"Now that we are one year into PBR, our judgment is that it is a worthwhile experiment, beyond description. It has completely changed our business process. We now enjoy more responsible budget management. Previously we had innumerable conversations saying, ’Why do we have such expensive productions?’ Now, senior agency management seems more engaged in controlling expenses. Measuring performance has really tightened things up."

"Metrics change as the business cycle changes. During tough times it can mean cost savings. When things are going well, it means profitability and good ideas."

PBR improves productivity.

The new efficiencies and accountabilities introduced by PBR’s disciplines can lead to a significant rise in productivity. Marketers told us that PBR has put more discipline into the marketing communications process and helped focus agency and client on the right objectives.

In addition to more work getting done, executives said that the quality of the work was improving. A better standard of work has in turn led them to have higher expectations for agencies. Furthermore, agencies were not only delivering on these expectations, but also exceeding them, thanks to PBR.

PBR removes the barriers of self-interest.

Performance measures and incentives help motivate the agency to perform actions that focus on the objectives of the client rather than their own self-interests. One agency manager interviewed said:

"PBR removes hidden agendas from the relationship. Often clients think the agency is out to just win awards. But with PBR, things are, and have to be, more transparent."

PBR promotes greater mutual understanding.

Our interviews revealed that PBR has brought clients and agencies closer together and helped them to understand one another better. One key benefit of this new relationship has been an increase in understanding of each other’s business, business model and organizational culture. This comment was made about agency knowledge of the client’s business:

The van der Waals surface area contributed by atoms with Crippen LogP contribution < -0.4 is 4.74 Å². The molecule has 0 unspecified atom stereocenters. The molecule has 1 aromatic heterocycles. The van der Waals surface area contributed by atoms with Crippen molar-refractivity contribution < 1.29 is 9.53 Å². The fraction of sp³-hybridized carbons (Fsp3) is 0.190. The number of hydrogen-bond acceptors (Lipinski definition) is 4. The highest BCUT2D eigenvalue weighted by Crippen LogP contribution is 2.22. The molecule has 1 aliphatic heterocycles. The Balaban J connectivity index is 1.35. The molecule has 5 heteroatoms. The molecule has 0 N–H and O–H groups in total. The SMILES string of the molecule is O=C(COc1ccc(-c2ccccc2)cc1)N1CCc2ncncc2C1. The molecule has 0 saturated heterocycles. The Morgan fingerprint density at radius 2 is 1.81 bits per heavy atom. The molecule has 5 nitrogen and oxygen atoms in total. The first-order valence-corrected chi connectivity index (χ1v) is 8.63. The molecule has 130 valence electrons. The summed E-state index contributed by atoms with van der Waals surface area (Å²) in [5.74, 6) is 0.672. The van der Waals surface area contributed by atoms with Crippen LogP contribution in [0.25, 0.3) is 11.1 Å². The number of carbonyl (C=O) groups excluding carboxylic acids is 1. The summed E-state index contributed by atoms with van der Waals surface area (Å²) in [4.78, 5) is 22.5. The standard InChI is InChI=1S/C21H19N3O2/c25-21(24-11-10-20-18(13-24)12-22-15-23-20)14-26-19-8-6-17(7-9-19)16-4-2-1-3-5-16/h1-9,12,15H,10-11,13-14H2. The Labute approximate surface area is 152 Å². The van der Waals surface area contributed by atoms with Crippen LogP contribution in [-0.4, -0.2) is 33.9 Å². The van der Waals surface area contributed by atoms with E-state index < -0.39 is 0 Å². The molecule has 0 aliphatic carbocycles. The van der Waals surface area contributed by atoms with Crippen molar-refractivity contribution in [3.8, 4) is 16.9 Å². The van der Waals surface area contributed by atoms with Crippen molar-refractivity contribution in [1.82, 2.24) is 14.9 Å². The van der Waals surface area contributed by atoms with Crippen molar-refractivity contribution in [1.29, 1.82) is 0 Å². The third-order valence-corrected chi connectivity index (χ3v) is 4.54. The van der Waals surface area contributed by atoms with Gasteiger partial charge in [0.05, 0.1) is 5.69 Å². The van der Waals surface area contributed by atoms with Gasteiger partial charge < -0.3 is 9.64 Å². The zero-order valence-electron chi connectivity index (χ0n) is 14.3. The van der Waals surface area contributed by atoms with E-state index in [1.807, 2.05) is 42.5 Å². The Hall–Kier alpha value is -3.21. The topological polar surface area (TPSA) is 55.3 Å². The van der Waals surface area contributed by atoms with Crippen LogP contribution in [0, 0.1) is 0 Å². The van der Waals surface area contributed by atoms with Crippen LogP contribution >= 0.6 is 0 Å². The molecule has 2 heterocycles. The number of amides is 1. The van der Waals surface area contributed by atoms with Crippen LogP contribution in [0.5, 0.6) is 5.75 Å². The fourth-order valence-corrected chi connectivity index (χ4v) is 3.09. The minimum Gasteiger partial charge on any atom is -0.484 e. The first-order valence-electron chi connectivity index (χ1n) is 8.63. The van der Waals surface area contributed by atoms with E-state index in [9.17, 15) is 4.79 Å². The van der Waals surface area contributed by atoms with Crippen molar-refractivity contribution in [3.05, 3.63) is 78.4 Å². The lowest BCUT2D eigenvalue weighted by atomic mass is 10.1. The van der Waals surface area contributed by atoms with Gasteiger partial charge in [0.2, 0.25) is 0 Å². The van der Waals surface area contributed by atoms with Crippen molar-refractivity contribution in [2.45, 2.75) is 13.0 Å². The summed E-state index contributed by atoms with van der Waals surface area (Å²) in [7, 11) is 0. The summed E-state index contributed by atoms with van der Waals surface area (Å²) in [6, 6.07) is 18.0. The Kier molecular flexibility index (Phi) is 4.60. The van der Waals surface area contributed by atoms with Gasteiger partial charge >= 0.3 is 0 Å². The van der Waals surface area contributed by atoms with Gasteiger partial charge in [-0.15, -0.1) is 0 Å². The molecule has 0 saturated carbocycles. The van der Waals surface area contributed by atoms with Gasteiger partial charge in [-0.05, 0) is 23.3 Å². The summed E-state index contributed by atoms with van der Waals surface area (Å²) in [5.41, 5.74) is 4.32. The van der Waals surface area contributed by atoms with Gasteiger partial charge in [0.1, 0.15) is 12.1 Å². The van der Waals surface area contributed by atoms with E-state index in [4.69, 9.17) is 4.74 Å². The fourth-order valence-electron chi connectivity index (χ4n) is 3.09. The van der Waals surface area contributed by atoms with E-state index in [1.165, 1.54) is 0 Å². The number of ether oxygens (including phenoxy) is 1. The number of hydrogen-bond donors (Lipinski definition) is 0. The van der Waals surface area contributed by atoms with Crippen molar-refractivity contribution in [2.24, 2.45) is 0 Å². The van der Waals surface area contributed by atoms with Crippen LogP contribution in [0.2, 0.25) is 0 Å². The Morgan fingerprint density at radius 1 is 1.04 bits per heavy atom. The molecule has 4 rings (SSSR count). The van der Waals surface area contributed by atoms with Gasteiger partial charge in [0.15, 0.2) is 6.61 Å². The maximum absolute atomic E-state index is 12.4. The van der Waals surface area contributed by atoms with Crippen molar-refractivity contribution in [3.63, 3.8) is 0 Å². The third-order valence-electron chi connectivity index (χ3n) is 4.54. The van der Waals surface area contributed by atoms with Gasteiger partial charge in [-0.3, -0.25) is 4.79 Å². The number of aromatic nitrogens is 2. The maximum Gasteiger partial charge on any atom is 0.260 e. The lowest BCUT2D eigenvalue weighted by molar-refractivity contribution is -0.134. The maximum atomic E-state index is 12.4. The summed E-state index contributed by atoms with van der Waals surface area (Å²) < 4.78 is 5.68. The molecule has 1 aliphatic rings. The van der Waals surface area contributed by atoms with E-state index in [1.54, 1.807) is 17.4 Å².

"Usually agencies know a bit about their client’s business but they know very little about the sector. Up until now, they’ve had no desire or even need to understand. PBR changes all that. Now they have to understand how their client’s business works, how they make money, how they record a profit, how they define their profit and so forth. They need to know all of this so they can determine how to grow their client’s profit. At the end of the day, that’s all that matters."

A related benefit, we were told, was that agencies now view their role in relation to the client’s business in a very different light:

"At the end of the day, you want agencies to bring passion to the business and there has to be more to it than just getting the agency lined up with you. You should be able to do that anyway; they should be obsessing about your business regardless. What PBR should encourage is a deeper transformation. In our experience, we’ve sometimes found that the agency has thought more about the future of the business than we have. What we’ve managed to achieve with PBR is a strategic alignment of vision, plus a joint accountability that ensures we are faithful to that vision."